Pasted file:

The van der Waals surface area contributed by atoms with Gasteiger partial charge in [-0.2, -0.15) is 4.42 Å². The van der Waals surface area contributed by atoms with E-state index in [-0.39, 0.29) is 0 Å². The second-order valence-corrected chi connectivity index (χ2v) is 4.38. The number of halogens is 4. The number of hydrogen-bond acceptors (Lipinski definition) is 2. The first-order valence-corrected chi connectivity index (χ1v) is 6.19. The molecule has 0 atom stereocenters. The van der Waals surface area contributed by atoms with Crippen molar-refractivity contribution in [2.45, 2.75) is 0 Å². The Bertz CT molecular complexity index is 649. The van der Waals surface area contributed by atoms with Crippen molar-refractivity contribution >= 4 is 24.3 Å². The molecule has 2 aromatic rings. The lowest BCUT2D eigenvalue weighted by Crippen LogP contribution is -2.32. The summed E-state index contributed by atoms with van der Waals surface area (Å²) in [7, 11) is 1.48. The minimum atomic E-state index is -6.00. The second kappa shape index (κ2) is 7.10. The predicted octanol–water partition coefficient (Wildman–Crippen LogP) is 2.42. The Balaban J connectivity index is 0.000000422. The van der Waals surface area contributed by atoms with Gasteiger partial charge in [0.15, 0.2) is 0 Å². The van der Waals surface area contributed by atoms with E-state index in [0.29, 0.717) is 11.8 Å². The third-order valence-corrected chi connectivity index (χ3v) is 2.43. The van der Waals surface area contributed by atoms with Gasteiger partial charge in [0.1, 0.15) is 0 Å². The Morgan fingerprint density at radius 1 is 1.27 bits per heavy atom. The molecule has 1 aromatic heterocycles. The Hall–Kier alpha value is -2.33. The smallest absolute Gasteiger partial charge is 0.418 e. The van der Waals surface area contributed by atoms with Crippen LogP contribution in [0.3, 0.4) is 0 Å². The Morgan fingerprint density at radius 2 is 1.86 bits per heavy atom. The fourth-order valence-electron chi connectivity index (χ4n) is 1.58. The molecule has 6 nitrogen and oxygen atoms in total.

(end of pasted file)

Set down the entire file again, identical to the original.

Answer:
The van der Waals surface area contributed by atoms with Gasteiger partial charge in [-0.2, -0.15) is 4.42 Å². The van der Waals surface area contributed by atoms with E-state index in [-0.39, 0.29) is 0 Å². The second-order valence-corrected chi connectivity index (χ2v) is 4.38. The number of halogens is 4. The number of hydrogen-bond acceptors (Lipinski definition) is 2. The first-order valence-corrected chi connectivity index (χ1v) is 6.19. The molecule has 0 atom stereocenters. The van der Waals surface area contributed by atoms with Crippen molar-refractivity contribution in [2.45, 2.75) is 0 Å². The Bertz CT molecular complexity index is 649. The van der Waals surface area contributed by atoms with Crippen molar-refractivity contribution >= 4 is 24.3 Å². The molecule has 2 aromatic rings. The lowest BCUT2D eigenvalue weighted by Crippen LogP contribution is -2.32. The summed E-state index contributed by atoms with van der Waals surface area (Å²) in [7, 11) is 1.48. The minimum atomic E-state index is -6.00. The second kappa shape index (κ2) is 7.10. The predicted octanol–water partition coefficient (Wildman–Crippen LogP) is 2.42. The Balaban J connectivity index is 0.000000422. The van der Waals surface area contributed by atoms with Gasteiger partial charge in [0.15, 0.2) is 0 Å². The van der Waals surface area contributed by atoms with E-state index in [0.29, 0.717) is 11.8 Å². The third-order valence-corrected chi connectivity index (χ3v) is 2.43. The van der Waals surface area contributed by atoms with Gasteiger partial charge in [0.1, 0.15) is 0 Å². The Morgan fingerprint density at radius 1 is 1.27 bits per heavy atom. The molecule has 1 aromatic heterocycles. The Hall–Kier alpha value is -2.33. The smallest absolute Gasteiger partial charge is 0.418 e. The van der Waals surface area contributed by atoms with Crippen LogP contribution in [0.3, 0.4) is 0 Å². The Morgan fingerprint density at radius 2 is 1.86 bits per heavy atom. The fourth-order valence-electron chi connectivity index (χ4n) is 1.58. The molecule has 6 nitrogen and oxygen atoms in total.